By U.S. Ambassador to Mexico Anthony Wayne Exclusive op-ed for El Universal newspaper – December 9, 2014
Imagine a city where the people have lost faith in the institutions of government, from politicians to police. Under a corrupt government, bribes are the norm and organized crime is allowed to flourish. Corruption is so pervasive that criminals do not fear arrest or prosecution as they know the cost of staying out of jail is whatever they have in their wallet. Politicians can be bought through bribery, allowing criminals to team-up with them and gain legal immunity. This was Chicago in the 1920s and 30s, the days of Al Capone. No city or country is immune from the ills of corruption. Thankfully, there are effective ways to fight corruption, and, today, we are addressing this issue internationally.
Corruption is not simply immoral. It is a crime that undermines economic and social development around the world. Corruption leads to weak governance, empowers organized criminal networks and winner-take-all politics, and can even aid terrorism—all of which are potential triggers of instability. It facilitates human rights abuses, hinders economic growth, and diverts much needed resources from health, education, or disaster relief efforts. Corruption gobbles up employment opportunities, discourages foreign investment, and decimates small businesses that cannot overcome the “start-up costs.” According to the World Bank, every year around the world $1 trillion is paid in bribes while an estimated $2.6 trillion is stolen annually through corruption, equivalent to more than 5 percent of global GDP. The OECD Foreign Bribery Report released on December 2 reports that “Bribes are being paid across sectors to officials from countries at all stages of economic development.”
The violence of the Chicago gang era culminated with the St. Valentine’s Day Massacre on February 14, 1929. This triggered public demand for government intervention and led to numerous acts of Congress to help authorities enforce the law. When citizens demand progress, governments need to be able to respond.
While resilient institutions, a strong legal framework, accountability, and political will are all required to tackle corruption, the transparent disclosure of information is essential to reducing the risk of corruption. Three years ago, the United States, Mexico, and six other nations launched the Open Government Partnership (OGP) to work together, share best practices, and expand our efforts to employ transparency in the global fight against corruption. In just three short years, this partnership, driven by civil society, private sector and governments, has grown from eight nations to 65. This year, Mexico is chairing the group. Through OGP, more governments are partnering with civil society to find new ways to expose corruption and improve governance. This is not an easy task. As President Obama said at the Open Government Partnership Meeting in New York in September, “continuing this global fight against corruption has to remain a central focus in this partnership.”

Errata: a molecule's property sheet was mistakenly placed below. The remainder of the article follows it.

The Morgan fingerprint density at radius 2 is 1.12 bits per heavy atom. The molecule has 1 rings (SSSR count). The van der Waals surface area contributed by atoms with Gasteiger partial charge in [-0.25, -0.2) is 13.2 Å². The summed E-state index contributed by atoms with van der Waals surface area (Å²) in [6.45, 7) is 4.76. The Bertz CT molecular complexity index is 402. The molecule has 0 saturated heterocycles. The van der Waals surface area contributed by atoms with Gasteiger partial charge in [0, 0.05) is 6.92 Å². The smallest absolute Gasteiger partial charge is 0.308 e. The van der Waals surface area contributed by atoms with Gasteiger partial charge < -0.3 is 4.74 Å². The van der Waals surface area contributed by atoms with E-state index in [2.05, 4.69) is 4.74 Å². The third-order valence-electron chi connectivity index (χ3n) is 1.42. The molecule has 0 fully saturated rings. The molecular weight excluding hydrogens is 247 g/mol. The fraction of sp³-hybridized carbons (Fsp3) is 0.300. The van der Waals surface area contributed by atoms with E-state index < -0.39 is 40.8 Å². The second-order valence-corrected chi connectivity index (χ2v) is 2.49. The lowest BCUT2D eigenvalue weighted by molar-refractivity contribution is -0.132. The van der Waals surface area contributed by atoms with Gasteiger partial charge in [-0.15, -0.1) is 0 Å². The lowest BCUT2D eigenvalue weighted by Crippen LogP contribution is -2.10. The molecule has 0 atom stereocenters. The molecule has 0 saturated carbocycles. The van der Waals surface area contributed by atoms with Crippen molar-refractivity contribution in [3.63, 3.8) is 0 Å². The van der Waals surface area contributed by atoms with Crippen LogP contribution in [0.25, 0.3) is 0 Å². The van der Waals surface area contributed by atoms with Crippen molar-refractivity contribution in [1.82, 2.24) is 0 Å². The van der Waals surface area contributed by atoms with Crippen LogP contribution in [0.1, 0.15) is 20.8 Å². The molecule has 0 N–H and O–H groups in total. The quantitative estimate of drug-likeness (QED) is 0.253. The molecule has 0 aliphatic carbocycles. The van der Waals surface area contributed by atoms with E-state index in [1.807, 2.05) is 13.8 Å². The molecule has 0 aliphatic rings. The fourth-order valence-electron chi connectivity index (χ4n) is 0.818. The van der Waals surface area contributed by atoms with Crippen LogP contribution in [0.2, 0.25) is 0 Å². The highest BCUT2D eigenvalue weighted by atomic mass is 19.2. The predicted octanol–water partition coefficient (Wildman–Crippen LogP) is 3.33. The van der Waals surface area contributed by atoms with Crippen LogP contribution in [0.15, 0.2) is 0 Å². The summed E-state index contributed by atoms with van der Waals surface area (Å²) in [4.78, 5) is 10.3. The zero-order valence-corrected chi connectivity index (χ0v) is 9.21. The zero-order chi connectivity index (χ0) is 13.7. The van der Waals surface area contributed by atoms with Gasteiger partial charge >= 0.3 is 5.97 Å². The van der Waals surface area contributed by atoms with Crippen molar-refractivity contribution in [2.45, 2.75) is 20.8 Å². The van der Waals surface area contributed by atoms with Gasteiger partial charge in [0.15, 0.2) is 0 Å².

Mexicans and Americans can inspire all countries participating in the Partnership to turn the OGP commitments we have made into real and meaningful action that improves the daily lives of our citizens. In the United States, we are working hard to make our government more accountable and more transparent. For example, we are modernizing our Freedom of Information Act process so that it’s easier to use. The upgraded website, USAspending.gov, will make it easier for Americans to access and understand how the federal government spends our tax dollars. The U.S. government is doing more to help people in other countries, especially students, access the incredible educational tools and resources available online and widely used in the United States. In the coming months, we intend to partner with American businesses to develop a national plan to promote responsible and transparent business conduct overseas. Much as Mexico has committed to join the Extractive Industries Transparency Initiative in their OGP National Action Plan, we made the same commitment in 2012 and we were accepted as an EITI Candidate in March. We embrace the opportunity to work together with Mexico and other countries to ensure transparency and accountability in industries that can be especially vulnerable to corruption.
In my three plus years in Mexico, I have witnessed a country and its people capable of making enormous, difficult and positive changes, as is evident in the recent reforms. But for big transformations to succeed, effective institutions with functioning systems of checks-and-balances are necessary. Comprehensive reforms to end corruption and strengthen judicial systems will build citizens’ faith in government and justice.
Preventing and combating corruption requires a comprehensive approach and the participation of governments, the private sector, the media, civil society organizations and the general public. The United States has had and still has its share of challenges combating corruption. But we have come a long way since the days of Al Capone in Chicago, and we continue to strive to achieve a society free of corruption. On this International Anti-Corruption Day, let’s all join forces around the world to fight this crime and foster a culture of integrity, transparency, accountability and good governance.